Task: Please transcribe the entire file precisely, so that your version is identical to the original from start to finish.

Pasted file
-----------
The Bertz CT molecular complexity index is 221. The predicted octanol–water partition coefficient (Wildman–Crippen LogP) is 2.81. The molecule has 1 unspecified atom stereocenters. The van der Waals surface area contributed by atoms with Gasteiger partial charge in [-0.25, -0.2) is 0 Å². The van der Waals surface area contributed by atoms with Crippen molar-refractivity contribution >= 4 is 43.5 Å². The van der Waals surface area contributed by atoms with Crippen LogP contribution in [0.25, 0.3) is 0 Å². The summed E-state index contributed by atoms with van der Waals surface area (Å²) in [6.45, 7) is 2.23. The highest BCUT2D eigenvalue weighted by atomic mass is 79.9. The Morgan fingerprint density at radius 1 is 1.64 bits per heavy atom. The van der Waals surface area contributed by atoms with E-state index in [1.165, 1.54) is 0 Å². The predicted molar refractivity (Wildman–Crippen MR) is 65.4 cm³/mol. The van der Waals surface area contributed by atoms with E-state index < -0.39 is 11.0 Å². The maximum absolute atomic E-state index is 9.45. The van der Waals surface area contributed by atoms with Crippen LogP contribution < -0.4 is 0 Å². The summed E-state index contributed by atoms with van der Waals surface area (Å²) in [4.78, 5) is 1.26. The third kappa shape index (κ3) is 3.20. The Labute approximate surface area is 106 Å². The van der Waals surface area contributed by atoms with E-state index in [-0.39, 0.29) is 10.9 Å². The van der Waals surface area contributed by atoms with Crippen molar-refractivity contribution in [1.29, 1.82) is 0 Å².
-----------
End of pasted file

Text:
The Bertz CT molecular complexity index is 221. The predicted octanol–water partition coefficient (Wildman–Crippen LogP) is 2.81. The molecule has 1 unspecified atom stereocenters. The van der Waals surface area contributed by atoms with Gasteiger partial charge in [-0.25, -0.2) is 0 Å². The van der Waals surface area contributed by atoms with Crippen molar-refractivity contribution >= 4 is 43.5 Å². The van der Waals surface area contributed by atoms with Crippen LogP contribution in [0.25, 0.3) is 0 Å². The summed E-state index contributed by atoms with van der Waals surface area (Å²) in [6.45, 7) is 2.23. The highest BCUT2D eigenvalue weighted by atomic mass is 79.9. The Morgan fingerprint density at radius 1 is 1.64 bits per heavy atom. The van der Waals surface area contributed by atoms with E-state index in [1.165, 1.54) is 0 Å². The predicted molar refractivity (Wildman–Crippen MR) is 65.4 cm³/mol. The van der Waals surface area contributed by atoms with E-state index < -0.39 is 11.0 Å². The maximum absolute atomic E-state index is 9.45. The van der Waals surface area contributed by atoms with Crippen LogP contribution < -0.4 is 0 Å². The summed E-state index contributed by atoms with van der Waals surface area (Å²) in [4.78, 5) is 1.26. The third kappa shape index (κ3) is 3.20. The Labute approximate surface area is 106 Å². The van der Waals surface area contributed by atoms with E-state index in [-0.39, 0.29) is 10.9 Å². The van der Waals surface area contributed by atoms with Crippen molar-refractivity contribution in [1.29, 1.82) is 0 Å².